Humboldt was a truly extraordinary character. He was a mixture of adventurer and scientist that has rarely been seen, especially with such developed expertise in both areas. This biography covers Humboldt's entire life, with special focus on his trip to Latin America between 1799 and 1804.
This book is written as an interesting narrative, explaining with only passing remarks the actual science behind his achievements. Advances that Humboldt made cover such different fields as botany, geology, geography, anthropology, climatology, magnetism, among others. The book is very good at outlining the spirit of those discoveries; if you would like an actual explanation, look in the Personal Narratives that Humboldt wrote himself.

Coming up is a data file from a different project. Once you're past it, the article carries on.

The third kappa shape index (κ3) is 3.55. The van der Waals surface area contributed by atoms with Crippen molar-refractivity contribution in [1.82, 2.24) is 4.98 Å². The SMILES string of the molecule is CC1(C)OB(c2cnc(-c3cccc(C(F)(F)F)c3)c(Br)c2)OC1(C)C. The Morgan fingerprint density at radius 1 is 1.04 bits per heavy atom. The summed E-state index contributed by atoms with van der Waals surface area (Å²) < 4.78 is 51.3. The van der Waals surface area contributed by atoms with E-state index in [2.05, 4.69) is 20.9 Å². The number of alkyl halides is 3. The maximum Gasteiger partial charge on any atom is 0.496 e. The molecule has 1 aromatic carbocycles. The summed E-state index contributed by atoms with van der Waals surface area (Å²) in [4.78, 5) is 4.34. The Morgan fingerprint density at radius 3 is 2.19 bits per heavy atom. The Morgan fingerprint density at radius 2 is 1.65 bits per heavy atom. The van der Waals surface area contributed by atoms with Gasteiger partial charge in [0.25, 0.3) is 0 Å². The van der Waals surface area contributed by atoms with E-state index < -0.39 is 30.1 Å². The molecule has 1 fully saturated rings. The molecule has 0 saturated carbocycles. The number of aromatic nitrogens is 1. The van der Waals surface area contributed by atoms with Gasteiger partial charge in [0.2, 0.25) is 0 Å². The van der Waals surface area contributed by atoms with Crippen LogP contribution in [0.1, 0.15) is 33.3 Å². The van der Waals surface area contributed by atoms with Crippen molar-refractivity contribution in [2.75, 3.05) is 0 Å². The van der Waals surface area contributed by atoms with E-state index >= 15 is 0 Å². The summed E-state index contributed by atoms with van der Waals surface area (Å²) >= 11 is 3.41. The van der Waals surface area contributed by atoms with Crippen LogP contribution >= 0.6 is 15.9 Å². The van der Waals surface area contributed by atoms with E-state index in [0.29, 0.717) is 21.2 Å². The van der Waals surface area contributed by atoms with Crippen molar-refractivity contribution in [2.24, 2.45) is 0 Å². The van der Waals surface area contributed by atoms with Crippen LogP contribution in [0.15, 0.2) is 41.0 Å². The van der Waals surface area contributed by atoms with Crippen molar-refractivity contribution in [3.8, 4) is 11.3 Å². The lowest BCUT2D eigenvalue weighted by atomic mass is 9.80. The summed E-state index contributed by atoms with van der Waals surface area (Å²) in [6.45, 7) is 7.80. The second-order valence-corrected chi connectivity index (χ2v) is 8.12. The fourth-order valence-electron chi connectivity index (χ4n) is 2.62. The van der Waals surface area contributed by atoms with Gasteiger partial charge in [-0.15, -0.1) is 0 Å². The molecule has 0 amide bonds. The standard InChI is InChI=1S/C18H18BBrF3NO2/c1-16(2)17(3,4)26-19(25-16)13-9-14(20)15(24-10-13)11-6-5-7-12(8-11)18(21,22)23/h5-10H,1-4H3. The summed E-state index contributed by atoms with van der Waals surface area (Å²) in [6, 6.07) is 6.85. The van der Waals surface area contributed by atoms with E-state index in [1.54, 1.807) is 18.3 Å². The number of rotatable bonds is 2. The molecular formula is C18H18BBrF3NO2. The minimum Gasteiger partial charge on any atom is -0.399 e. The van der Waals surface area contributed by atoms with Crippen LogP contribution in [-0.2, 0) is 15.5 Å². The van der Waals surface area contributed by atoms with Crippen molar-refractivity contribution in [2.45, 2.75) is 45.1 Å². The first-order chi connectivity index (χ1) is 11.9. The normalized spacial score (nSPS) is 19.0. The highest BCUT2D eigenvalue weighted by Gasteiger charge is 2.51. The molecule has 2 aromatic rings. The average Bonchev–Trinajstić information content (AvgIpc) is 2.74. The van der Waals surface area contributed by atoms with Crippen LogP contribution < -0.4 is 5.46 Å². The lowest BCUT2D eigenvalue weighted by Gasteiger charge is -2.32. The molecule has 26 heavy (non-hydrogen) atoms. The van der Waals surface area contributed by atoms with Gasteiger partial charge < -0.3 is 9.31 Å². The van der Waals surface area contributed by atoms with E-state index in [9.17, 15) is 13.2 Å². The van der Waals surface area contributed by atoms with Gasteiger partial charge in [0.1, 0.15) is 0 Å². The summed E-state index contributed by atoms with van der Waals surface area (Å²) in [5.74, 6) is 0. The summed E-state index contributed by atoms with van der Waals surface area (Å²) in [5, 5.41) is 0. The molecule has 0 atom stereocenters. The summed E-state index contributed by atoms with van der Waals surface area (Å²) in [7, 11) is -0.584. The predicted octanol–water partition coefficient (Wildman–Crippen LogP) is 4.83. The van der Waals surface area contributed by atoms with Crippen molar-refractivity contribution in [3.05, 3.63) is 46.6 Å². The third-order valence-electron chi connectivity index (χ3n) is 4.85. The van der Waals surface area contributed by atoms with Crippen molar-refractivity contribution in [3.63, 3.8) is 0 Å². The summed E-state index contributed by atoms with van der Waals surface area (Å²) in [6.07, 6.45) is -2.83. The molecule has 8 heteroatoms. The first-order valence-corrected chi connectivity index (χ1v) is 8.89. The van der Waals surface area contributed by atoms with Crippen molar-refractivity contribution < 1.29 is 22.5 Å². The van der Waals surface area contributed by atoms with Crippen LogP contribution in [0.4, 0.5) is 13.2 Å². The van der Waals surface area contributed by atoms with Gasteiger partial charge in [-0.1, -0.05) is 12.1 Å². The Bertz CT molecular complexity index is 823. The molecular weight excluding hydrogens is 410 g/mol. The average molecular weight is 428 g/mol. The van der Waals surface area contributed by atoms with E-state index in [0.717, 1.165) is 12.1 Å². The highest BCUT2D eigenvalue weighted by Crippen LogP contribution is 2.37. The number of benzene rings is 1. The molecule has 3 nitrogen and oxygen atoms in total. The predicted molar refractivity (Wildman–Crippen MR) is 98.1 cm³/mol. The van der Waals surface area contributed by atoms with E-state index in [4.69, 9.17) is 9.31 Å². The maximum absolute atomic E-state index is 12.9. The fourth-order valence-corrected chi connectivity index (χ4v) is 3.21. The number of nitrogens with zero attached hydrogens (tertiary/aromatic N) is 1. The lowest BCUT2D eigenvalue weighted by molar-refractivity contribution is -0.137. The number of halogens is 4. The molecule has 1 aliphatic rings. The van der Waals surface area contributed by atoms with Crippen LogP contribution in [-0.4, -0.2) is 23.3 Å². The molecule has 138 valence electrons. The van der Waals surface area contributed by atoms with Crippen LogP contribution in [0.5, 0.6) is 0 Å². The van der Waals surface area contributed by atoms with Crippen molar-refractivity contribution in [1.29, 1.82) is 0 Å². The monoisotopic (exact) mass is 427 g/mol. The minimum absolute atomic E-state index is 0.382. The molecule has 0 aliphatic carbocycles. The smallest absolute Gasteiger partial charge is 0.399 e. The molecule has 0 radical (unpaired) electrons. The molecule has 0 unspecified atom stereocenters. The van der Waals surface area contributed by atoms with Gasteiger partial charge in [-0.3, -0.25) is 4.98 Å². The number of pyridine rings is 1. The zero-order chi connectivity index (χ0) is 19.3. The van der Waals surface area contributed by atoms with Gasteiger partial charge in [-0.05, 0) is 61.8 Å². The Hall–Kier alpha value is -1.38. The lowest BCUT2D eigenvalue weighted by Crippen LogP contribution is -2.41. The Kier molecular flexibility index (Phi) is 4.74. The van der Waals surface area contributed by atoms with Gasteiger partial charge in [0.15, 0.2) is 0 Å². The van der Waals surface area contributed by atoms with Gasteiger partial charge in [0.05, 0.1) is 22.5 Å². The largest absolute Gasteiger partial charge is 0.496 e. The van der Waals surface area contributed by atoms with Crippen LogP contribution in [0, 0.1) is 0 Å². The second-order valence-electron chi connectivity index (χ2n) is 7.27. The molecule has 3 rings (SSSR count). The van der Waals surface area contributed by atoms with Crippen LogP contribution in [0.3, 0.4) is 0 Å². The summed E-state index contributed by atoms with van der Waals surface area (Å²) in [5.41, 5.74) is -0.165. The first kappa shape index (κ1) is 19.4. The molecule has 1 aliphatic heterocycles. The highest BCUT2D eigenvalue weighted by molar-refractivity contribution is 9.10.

As an adventurer, he criss crossed South America at a time when much of it was yet undiscovered and uncharted. He mapped the Casiquiare canal, which at the time was a legendary connection between the Amazon and Orinoco basins. He made it from Venezuela to Peru, climbing in the process some of the highest mountains in Latin America (including the Chimborazo, which at the time was believed to be the highest mountain in the world and yet unclimbed). He was for many years the high altitude record holder of the world.
It is amazing such a towering figure is not remembered among the ranks of Einstein, Da Vinci or Darwin. I highly recommend this book and finding out more about Humboldt, especially if you enjoy science, travel or adventure writing.